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CalParksBoard Gives Santa Monica Thumbs Up

Santa Monica Real Estate Company, Roque and Mark

Harding Larmore Kutcher & Kozal, LLP  law firm
Harding, Larmore Kutcher & Kozal, LLP

Pacific Park, Santa Monica Pier

Santa Monica Convention and Visitors Bureau

By Jason Islas
Staff Writer

January 24, 2014 -- Santa Monica officials got two nods from the California Association of Park and Recreation Commissioners & Board Members (CalParksBoard) for their work improving greenspace in the bayside city.

The nonprofit organization named Parks & Rec Chair Phil Brock Parks & Recreation Commissioner of the year for 2013 and applauded Santa Monica’s new “Universally Accessible Playground,” naming it the best special park project in the state.

“I'm humbled and honored,” said Brock, who has been on the Commission since 2003.

During his tenure, Brock has been a vocal advocate of expanding greenspace Santa Monica, one of the most densely populated cities in the region.

Brock said that while on the Commission, he has opened six new parks, advocated for safer pedestrian & bicycle paths and opened a skateboard park.

He called parks the “lungs of the city,” adding that they help “unify our neighborhoods.”

Most recently, Brock has begun calling for the City to open up a 1.2 acre patch of greenspace to the public.

Currently, the grassy knoll on the city’s east side is fenced off due to security concerns because it is above the Mt. Olivet Reservoir.

“We're not done,” Brock said of the Commission’s drive to improve and expand greenspace in the city.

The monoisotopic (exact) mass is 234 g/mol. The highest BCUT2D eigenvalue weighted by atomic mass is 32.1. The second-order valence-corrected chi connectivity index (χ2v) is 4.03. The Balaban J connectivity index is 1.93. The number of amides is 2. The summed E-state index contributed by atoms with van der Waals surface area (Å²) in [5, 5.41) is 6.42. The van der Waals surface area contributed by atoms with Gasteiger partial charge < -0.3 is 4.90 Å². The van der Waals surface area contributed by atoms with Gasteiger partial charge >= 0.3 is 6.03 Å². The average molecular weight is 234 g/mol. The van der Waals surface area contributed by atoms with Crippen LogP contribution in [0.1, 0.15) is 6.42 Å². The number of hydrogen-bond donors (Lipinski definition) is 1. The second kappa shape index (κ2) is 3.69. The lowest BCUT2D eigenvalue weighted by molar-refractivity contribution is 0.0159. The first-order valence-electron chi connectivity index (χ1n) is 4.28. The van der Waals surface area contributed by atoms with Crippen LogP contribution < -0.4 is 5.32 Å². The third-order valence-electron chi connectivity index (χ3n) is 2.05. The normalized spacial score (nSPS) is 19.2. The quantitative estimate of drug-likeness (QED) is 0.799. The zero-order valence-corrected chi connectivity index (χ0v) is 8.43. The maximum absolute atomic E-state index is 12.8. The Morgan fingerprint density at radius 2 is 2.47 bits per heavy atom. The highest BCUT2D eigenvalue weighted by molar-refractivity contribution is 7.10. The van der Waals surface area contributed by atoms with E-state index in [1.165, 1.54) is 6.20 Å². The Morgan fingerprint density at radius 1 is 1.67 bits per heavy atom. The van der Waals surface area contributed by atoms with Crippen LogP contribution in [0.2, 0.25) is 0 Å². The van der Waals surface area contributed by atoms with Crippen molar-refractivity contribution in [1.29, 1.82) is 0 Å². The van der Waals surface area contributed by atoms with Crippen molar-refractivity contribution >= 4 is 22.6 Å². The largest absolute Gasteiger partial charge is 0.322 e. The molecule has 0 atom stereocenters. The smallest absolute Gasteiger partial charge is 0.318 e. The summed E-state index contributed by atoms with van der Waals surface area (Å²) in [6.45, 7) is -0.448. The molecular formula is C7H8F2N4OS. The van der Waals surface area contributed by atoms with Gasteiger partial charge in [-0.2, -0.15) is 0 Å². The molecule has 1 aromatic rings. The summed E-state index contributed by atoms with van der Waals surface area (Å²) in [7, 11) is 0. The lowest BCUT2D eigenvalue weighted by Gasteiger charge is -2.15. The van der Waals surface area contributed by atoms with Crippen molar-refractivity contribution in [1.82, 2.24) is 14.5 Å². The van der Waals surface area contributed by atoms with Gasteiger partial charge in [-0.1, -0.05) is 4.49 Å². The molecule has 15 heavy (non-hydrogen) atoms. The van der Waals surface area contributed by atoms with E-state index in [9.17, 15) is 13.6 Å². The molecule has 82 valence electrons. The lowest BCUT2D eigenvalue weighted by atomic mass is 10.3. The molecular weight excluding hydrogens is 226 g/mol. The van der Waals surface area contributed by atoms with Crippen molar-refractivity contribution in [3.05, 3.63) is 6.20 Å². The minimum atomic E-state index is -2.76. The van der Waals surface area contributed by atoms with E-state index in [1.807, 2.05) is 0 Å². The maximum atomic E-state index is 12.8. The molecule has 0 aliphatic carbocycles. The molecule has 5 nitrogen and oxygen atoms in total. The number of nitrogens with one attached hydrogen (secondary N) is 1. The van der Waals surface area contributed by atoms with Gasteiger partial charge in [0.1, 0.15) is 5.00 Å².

He also said that the Commission is still pushing for a children’s playground on the north of Palisades Park.

Santa Monica’s newest park, which opened last July, also got the attention of the CalParksBoard.

The $1 million park located on the beach near the city’s southern border, is designed to accommodate children no matter if they are able-bodied, in a wheelchair or dealing with some other physical or cognitive disability.

“I think it was a long-term goal of our commission and Santa Monica to have a playground that children of all abilities can use,” Brock said.

The playground floor is made of rubber, not sand, so children in wheelchairs can access it. There are elevated sand tables so that kids can play with in the sand without it limiting access to the park.

There is also a “sensory” wall, lined with tiles for children who may not be able to see.

“We think it's important in the City, important for the state and important for the nation,” Brock said.


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